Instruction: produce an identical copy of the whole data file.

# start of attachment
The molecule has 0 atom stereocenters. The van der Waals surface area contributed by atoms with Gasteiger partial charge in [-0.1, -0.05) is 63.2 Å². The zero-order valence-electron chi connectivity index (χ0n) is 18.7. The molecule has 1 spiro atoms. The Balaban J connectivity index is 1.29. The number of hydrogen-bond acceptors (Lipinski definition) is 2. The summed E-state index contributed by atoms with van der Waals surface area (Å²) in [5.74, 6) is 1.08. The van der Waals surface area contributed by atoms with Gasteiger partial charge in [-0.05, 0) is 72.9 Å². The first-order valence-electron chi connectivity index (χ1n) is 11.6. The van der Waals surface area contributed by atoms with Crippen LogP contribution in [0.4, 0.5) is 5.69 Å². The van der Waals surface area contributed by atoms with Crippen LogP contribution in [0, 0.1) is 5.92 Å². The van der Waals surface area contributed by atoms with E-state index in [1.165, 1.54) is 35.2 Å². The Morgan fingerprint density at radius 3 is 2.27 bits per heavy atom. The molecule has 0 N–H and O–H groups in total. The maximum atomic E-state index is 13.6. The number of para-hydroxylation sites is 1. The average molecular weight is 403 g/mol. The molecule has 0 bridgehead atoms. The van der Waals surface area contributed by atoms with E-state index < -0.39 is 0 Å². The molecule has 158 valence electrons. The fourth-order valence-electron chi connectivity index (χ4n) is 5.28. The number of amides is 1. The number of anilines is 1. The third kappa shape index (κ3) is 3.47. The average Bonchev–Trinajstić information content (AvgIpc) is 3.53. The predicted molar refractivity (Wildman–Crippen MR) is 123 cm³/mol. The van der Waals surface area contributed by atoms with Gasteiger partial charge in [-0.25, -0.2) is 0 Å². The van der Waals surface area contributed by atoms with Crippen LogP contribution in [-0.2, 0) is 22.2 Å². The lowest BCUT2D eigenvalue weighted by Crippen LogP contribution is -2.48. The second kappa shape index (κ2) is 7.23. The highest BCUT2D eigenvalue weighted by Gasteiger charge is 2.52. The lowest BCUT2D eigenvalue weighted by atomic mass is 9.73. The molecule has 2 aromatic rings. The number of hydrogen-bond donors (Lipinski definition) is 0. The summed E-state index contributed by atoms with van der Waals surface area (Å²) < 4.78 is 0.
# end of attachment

The molecule has 0 atom stereocenters. The van der Waals surface area contributed by atoms with Gasteiger partial charge in [-0.1, -0.05) is 63.2 Å². The zero-order valence-electron chi connectivity index (χ0n) is 18.7. The molecule has 1 spiro atoms. The Balaban J connectivity index is 1.29. The number of hydrogen-bond acceptors (Lipinski definition) is 2. The summed E-state index contributed by atoms with van der Waals surface area (Å²) in [5.74, 6) is 1.08. The van der Waals surface area contributed by atoms with Gasteiger partial charge in [-0.05, 0) is 72.9 Å². The first-order valence-electron chi connectivity index (χ1n) is 11.6. The van der Waals surface area contributed by atoms with Crippen LogP contribution in [0.4, 0.5) is 5.69 Å². The van der Waals surface area contributed by atoms with Crippen LogP contribution in [0, 0.1) is 5.92 Å². The van der Waals surface area contributed by atoms with E-state index in [1.165, 1.54) is 35.2 Å². The Morgan fingerprint density at radius 3 is 2.27 bits per heavy atom. The molecule has 0 N–H and O–H groups in total. The maximum atomic E-state index is 13.6. The number of para-hydroxylation sites is 1. The average molecular weight is 403 g/mol. The molecule has 0 bridgehead atoms. The van der Waals surface area contributed by atoms with E-state index < -0.39 is 0 Å². The molecule has 158 valence electrons. The fourth-order valence-electron chi connectivity index (χ4n) is 5.28. The number of amides is 1. The number of anilines is 1. The third kappa shape index (κ3) is 3.47. The average Bonchev–Trinajstić information content (AvgIpc) is 3.53. The predicted molar refractivity (Wildman–Crippen MR) is 123 cm³/mol. The van der Waals surface area contributed by atoms with Gasteiger partial charge in [-0.25, -0.2) is 0 Å². The van der Waals surface area contributed by atoms with Crippen LogP contribution in [-0.2, 0) is 22.2 Å². The lowest BCUT2D eigenvalue weighted by Crippen LogP contribution is -2.48. The second kappa shape index (κ2) is 7.23. The highest BCUT2D eigenvalue weighted by Gasteiger charge is 2.52. The lowest BCUT2D eigenvalue weighted by atomic mass is 9.73. The molecule has 2 aromatic rings. The number of hydrogen-bond donors (Lipinski definition) is 0. The summed E-state index contributed by atoms with van der Waals surface area (Å²) < 4.78 is 0.